Macedonia Baptist Church on River Road was founded in the 1920s. Credit: Via Google Earth

Harvey M. Matthews Sr. has a 60-year-old memory of playing hide-and-seek with his friends in a Bethesda church cemetery, among the chiseled river stones that marked the graves of African-American parishioners.

When he passes the site these days on the way to Macedonia Baptist Church on River Road, he sees an expanse of asphalt. When he looks at development maps for the area, he sees a parking garage slated for the same spot.

“No one can show me a map as of yet of where that cemetery was located,” Matthews, 72, said.

The county’s sweeping plan to redevelop the Westbard area has reopened the wounds created when the graveyard was originally disrupted by builders more than 50 years ago, said church member Marsha Coleman-Adebayo. And at 1:30 p.m. Sunday, the nearly century-old Baptist church is coordinating a march to protest what members have called an attack on the history of what was once a thriving black community.

“For these people to have been treated with so little respect in life and then discarded in death, I think makes us all feel that something terribly wrong has happened,” said Coleman-Adebayo, whose husband pastors Macedonia Baptist.

The congregation of roughly 70 has spent months pushing county planners to check for graves at the site, which is now partly covered by a county-owned parking lot for low-rent apartments. Coleman-Adebayo said experts have been called in to scan the ground with radar to find any burial plots and define the boundaries of the graveyard.


However, the church recently learned that the plans submitted by New York-based developers Equity One were on the Montgomery County Planning Board agenda for Feb. 23. With the anthropological analysis still unfinished, church members reacted with indignation.

“As a faith community we embrace the virtue of good neighborliness and peaceable co-existence with our community. However, please be assured that we are forever more determined to fight for the right, honor and dignity of our deceased relatives,” Macedonia Baptist’s pastor, the Rev. Segun Adebayo, wrote this week to county officials.

County planners confirmed that Equity One’s sketch plan is up for consideration later this month but said they are nevertheless committed to a thorough archeological investigation of the site. The analysis has been delayed in order to seek guidance from two experts trusted by Macedonia Baptist’s members.


“The Montgomery County Planning Department shares community concerns about the possible presence of a historic African-American cemetery in Westbard,” planning director Gwen Wright said in a prepared statement. “We have approached this issue with utmost sensitivity to the possible presence of burial sites and will continue to do so.”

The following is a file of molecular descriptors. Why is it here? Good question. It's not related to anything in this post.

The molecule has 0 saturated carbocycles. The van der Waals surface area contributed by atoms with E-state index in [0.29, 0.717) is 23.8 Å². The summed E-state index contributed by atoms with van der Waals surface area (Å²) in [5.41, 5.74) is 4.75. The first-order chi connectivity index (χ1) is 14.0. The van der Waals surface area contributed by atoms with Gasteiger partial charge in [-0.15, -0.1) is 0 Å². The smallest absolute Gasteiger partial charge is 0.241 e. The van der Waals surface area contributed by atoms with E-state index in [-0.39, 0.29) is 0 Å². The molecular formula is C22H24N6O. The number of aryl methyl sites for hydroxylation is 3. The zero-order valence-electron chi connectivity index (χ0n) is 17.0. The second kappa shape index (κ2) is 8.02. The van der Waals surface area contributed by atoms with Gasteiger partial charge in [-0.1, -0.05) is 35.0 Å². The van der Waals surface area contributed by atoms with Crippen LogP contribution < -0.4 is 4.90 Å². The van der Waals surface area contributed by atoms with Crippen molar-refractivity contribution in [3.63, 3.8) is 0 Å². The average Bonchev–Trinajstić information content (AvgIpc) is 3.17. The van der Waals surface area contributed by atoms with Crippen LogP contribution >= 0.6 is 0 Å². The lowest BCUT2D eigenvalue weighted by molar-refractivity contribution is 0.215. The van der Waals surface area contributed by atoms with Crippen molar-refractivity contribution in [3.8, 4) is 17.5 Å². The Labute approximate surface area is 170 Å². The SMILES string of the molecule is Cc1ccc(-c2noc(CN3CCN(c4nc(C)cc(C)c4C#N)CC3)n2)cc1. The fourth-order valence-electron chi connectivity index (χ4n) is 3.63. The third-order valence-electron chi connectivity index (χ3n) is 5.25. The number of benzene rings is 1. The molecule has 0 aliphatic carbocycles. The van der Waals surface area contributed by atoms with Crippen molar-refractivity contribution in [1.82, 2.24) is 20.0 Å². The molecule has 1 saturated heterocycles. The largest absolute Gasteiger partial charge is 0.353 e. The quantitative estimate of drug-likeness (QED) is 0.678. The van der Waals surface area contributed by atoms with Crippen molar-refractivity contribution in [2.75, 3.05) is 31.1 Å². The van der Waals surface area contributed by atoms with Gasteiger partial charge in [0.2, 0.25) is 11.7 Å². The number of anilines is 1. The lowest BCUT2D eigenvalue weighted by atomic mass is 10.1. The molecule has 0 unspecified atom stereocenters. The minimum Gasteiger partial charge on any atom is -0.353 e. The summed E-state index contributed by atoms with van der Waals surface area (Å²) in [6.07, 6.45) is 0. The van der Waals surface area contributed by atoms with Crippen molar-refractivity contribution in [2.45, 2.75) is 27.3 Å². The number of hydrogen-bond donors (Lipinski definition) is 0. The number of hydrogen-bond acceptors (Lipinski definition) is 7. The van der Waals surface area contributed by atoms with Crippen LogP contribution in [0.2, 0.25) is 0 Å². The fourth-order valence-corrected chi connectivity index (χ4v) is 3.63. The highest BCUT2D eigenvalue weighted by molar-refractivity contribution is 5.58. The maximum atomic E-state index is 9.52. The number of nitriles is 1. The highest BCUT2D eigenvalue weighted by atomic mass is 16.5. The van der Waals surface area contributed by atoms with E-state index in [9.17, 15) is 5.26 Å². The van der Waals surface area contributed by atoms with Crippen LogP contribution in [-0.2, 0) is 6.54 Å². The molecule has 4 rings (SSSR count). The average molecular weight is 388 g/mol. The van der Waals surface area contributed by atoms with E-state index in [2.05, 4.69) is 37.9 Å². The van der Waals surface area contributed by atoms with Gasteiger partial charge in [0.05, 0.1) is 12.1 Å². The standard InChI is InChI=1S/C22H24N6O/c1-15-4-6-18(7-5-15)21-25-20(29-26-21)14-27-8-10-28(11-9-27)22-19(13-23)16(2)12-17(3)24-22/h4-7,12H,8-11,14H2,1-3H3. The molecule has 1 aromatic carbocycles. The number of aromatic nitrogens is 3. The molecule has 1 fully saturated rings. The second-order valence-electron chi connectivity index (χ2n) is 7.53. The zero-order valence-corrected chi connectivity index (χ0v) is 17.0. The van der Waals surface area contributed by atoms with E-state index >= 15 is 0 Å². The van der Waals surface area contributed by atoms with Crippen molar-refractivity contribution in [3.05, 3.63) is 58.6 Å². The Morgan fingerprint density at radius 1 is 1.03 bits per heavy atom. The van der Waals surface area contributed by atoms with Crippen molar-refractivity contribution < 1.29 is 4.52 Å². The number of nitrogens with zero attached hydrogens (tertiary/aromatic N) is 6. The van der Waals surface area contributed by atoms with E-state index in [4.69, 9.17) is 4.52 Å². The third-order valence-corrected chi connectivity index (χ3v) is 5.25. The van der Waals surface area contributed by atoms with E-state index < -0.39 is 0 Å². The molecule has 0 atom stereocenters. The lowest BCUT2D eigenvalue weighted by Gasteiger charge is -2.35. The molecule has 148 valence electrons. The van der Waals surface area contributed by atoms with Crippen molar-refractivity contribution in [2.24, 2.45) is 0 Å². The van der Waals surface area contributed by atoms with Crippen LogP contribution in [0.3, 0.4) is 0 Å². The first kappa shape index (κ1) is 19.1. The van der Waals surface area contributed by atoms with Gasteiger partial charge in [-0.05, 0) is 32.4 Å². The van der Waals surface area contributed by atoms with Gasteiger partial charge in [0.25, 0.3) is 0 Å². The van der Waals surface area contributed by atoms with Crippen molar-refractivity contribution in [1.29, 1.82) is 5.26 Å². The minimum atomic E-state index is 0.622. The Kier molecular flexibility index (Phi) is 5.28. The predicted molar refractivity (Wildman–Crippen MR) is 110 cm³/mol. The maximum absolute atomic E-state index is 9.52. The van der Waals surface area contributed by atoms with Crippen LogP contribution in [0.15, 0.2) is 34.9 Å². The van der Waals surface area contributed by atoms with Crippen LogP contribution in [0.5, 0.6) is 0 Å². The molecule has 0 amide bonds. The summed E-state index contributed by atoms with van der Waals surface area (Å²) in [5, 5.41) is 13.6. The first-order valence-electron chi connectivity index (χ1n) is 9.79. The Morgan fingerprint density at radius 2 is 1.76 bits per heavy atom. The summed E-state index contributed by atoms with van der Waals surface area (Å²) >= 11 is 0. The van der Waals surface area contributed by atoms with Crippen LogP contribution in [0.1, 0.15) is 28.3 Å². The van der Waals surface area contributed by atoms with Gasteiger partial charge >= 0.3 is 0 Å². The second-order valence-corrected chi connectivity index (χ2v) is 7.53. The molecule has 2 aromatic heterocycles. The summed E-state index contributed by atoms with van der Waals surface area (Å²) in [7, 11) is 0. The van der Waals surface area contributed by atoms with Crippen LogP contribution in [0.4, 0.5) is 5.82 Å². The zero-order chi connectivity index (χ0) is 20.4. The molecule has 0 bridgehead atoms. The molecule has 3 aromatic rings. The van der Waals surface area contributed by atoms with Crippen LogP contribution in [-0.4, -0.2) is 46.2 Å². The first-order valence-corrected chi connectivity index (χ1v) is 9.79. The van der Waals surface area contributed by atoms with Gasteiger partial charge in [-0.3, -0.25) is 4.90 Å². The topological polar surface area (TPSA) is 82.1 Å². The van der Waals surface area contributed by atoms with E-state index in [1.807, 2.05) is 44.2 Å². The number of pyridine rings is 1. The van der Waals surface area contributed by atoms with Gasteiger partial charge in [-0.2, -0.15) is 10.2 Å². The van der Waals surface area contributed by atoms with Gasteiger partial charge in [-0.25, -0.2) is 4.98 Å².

Wright pointed out that the sketch plan expresses a general vision and wouldn’t grant Equity One permission to start building on the property where the graves might be located.

Planning staff are recommending that the developer submit an archeological study before a more detailed construction plan is approved, she added. However, County Council President Roger Berliner said he was disconcerted to hear that the Equity One plan is on this month’s agenda, with so much still unknown about the burial ground’s location. Disturbing the area decades ago was “certainly a tragedy that should have been prevented,” he wrote in a Wednesday letter to Planning Board Chairman Casey Anderson.


“I do not have the historical knowledge of the events that led to that act and perhaps neither do you. But we do have an opportunity to do things differently today and moving forward,” he wrote.

He asked Anderson not to make any decision Feb. 23 that would hamper the board’s ability to protect the burial ground in the future.

Church members want the board to table the discussion altogether until the assessment is completed.


Rendering shows Equity One’s plan for the Westwood Shopping Center, with town houses in the rear. Credit: Equity One.

Matthews said his church once stood at the heart of a thriving settlement founded by African-Americans whose ancestors had left slavery and gone on to prosper. His engineer father and his mother, who managed a local restaurant, decided to raise their seven children in the neighborhood of several hundred residents. But their community was decimated in the 1950s when developers swooped in and claimed the neighborhood, he said.


Matthews said his family was one of the last to leave, moving to Washington, D.C., in 1959.

Now, the Westbard Sector Plan is bringing another round of changes to the area surrounding the church. Equity One has plans to construct 1.8 million square feet of retail, residential and commercial space, including rebuilding the Westwood Shopping Center.

For church members, evaluating the area is just the beginning. Ultimately, they’d like the land designated as a sacred site and the creation of a museum dedicated to the community’s history, said Coleman-Adebayo.


The planned march on Sunday will begin in front of the Baptist church.

GwenWrightstatement – FINAL_2 9 17 by Bethany Rodgers on Scribd

Macedonia Letter on Cemetery Feb 6 by Bethany Rodgers on Scribd